Information needs of parents of children with congenital anomalies across Europe: a EUROlinkCAT survey

Elena Marcus*, Anna Latos-Bielenska, Anna Jamry-Dziurla, Ingeborg Barišić, Clara Cavero-Carbonell, Elly Den Hond, Ester Garne, Lucas Genard, Ana João Santos, L. Renée Lutke, Carlos Matias Dias, Christina Neergaard Pedersen, Amanda J. Neville, Annika Niemann, Ljubica Odak, Anna Pierini, Juan Rico, Anke Rissmann, Judith Rankin, Joan K. Morris

*Bijbehorende auteur voor dit werk

    OnderzoeksoutputAcademicpeer review

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    Background: Parents of children who have a congenital anomaly can experience significant worry about their child’s health. Access to clear, helpful, and trustworthy information can provide a valuable source of support. In this study the aim was to explore the information needs of parents/carers of children with congenital anomalies across Europe.

    Method: A cross-sectional online survey was developed in nine languages to measure parents’ information needs, including: (1) the ‘helpfulness’/’trustworthiness’ of information received from eight relevant sources, and (2) overall satisfaction with information received. Parents/carers of children (0–10 years) with cleft lip, spina bifida, congenital heart defect [CHD] requiring surgery, and/or Down syndrome were recruited online via relevant organisations in 10 European countries from March-July 2021. Quantitative analyses using multivariable logistic regressions were performed.

    Results: One thousand seventy parents/carers of children with a cleft lip (n = 247), spina bifida (n = 118), CHD (n = 366), Down syndrome (n = 281), and Down syndrome with CHD (n = 58) were recruited in Poland (n = 476), the UK (n = 120), Germany (n = 97), the Netherlands/Belgium (n = 74), Croatia (n = 68), Italy (n = 59), other European countries (n = 92), and not specified/non-European countries (n = 84). Most participants were mothers (92%) and aged 31–40 years (71%). Participants were most likely to rate support groups (63%), patient organisations (60%), specialist doctors/nurses (58%), and social media (57%) as ‘very helpful’ information sources. ‘Very trustworthy’ ratings remained high for specialist doctors/nurses (61%), however, they declined for support groups (47%), patient organisations (48%), and social media (35%). Germany had the highest proportion of participants who were ‘very satisfied’ (44%, 95% CI = 34%-54%) with information, whereas this percentage was lowest in Croatia (11%, 95% CI = 3%-19%) and Poland (15%, 95% CI = 11%-18%). Parents of children with Down syndrome had significantly lower satisfaction ratings than parents of children with CHD; 13% (95% CI = 8%-18%) reported being ‘very satisfied’ compared to 28% (95% CI = 23%-33%) in the CHD group.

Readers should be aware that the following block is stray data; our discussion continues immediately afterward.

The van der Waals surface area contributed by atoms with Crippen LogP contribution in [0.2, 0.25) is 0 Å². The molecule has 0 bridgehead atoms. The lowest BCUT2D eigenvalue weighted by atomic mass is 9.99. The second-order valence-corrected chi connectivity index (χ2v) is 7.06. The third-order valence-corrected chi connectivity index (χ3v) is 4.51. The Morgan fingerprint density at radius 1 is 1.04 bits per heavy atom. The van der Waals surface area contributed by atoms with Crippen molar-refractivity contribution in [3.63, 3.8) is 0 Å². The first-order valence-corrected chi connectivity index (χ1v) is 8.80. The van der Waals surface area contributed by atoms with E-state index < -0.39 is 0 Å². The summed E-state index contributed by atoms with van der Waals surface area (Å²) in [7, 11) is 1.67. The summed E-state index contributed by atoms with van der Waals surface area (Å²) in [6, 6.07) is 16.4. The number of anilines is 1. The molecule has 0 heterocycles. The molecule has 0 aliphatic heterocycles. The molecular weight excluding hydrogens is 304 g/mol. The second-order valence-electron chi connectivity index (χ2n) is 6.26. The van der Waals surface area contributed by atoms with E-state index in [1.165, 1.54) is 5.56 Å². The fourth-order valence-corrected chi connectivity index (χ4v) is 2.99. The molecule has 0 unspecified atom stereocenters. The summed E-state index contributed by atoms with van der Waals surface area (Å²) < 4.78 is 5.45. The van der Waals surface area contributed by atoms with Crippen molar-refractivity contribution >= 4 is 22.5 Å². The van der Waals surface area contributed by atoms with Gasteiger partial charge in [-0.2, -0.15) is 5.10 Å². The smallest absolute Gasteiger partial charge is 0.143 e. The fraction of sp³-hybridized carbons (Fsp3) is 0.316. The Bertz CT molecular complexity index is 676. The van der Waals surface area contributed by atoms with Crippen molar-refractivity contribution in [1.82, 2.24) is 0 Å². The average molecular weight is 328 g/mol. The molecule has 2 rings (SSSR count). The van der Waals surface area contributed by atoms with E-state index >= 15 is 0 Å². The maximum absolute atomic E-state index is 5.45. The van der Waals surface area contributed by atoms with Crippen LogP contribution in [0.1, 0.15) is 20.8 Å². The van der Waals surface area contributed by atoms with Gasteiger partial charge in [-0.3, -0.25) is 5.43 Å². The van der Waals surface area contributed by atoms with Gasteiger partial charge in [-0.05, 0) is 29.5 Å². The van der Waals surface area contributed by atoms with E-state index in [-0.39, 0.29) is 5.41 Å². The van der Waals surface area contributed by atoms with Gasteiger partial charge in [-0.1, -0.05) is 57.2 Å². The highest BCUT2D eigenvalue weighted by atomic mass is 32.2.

Conclusions: Findings suggest that informal sources of information (e.g. support groups) are of value to parents, however, they are not deemed as trustworthy as specialist medical sources. Satisfaction ratings differed across countries and by anomaly, and were particularly low in Croatia and Poland, as well as for parents of children with Down syndrome, which warrants further investigation.

    Originele taal-2English
    Aantal pagina's13
    TijdschriftBMC Pediatrics
    StatusPublished - dec.-2022

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